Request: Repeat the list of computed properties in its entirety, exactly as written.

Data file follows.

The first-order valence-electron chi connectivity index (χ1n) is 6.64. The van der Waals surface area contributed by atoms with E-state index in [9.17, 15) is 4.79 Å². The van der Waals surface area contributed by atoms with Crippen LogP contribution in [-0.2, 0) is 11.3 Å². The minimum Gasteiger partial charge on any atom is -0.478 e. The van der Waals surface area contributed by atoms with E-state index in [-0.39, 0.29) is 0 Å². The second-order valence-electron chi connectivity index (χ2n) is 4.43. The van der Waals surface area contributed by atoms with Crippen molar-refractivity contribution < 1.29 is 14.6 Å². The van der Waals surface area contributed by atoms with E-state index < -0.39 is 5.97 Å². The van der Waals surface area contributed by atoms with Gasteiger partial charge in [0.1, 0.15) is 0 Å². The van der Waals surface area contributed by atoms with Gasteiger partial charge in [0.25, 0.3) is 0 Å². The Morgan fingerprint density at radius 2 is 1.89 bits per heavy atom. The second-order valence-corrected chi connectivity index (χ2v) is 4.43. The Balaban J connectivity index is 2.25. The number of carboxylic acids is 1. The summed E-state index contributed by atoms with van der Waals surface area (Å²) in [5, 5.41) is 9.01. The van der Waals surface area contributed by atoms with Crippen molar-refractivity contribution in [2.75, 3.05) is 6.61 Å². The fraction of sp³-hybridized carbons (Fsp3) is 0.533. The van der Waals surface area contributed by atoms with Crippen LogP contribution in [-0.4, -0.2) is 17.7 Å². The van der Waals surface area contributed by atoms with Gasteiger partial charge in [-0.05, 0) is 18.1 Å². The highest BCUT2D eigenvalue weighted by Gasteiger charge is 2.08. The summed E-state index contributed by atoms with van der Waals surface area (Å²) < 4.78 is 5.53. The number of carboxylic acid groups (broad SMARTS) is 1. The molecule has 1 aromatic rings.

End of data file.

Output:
The first-order valence-electron chi connectivity index (χ1n) is 6.64. The van der Waals surface area contributed by atoms with E-state index in [9.17, 15) is 4.79 Å². The van der Waals surface area contributed by atoms with Crippen LogP contribution in [-0.2, 0) is 11.3 Å². The minimum Gasteiger partial charge on any atom is -0.478 e. The van der Waals surface area contributed by atoms with E-state index in [-0.39, 0.29) is 0 Å². The second-order valence-electron chi connectivity index (χ2n) is 4.43. The van der Waals surface area contributed by atoms with Crippen molar-refractivity contribution < 1.29 is 14.6 Å². The van der Waals surface area contributed by atoms with E-state index < -0.39 is 5.97 Å². The van der Waals surface area contributed by atoms with Gasteiger partial charge in [0.1, 0.15) is 0 Å². The van der Waals surface area contributed by atoms with Gasteiger partial charge in [0.25, 0.3) is 0 Å². The Morgan fingerprint density at radius 2 is 1.89 bits per heavy atom. The second-order valence-corrected chi connectivity index (χ2v) is 4.43. The Balaban J connectivity index is 2.25. The number of carboxylic acids is 1. The summed E-state index contributed by atoms with van der Waals surface area (Å²) in [5, 5.41) is 9.01. The van der Waals surface area contributed by atoms with Crippen molar-refractivity contribution in [2.75, 3.05) is 6.61 Å². The fraction of sp³-hybridized carbons (Fsp3) is 0.533. The van der Waals surface area contributed by atoms with Crippen LogP contribution in [-0.4, -0.2) is 17.7 Å². The van der Waals surface area contributed by atoms with Gasteiger partial charge in [-0.05, 0) is 18.1 Å². The highest BCUT2D eigenvalue weighted by Gasteiger charge is 2.08. The summed E-state index contributed by atoms with van der Waals surface area (Å²) < 4.78 is 5.53. The number of carboxylic acid groups (broad SMARTS) is 1. The molecule has 1 aromatic rings.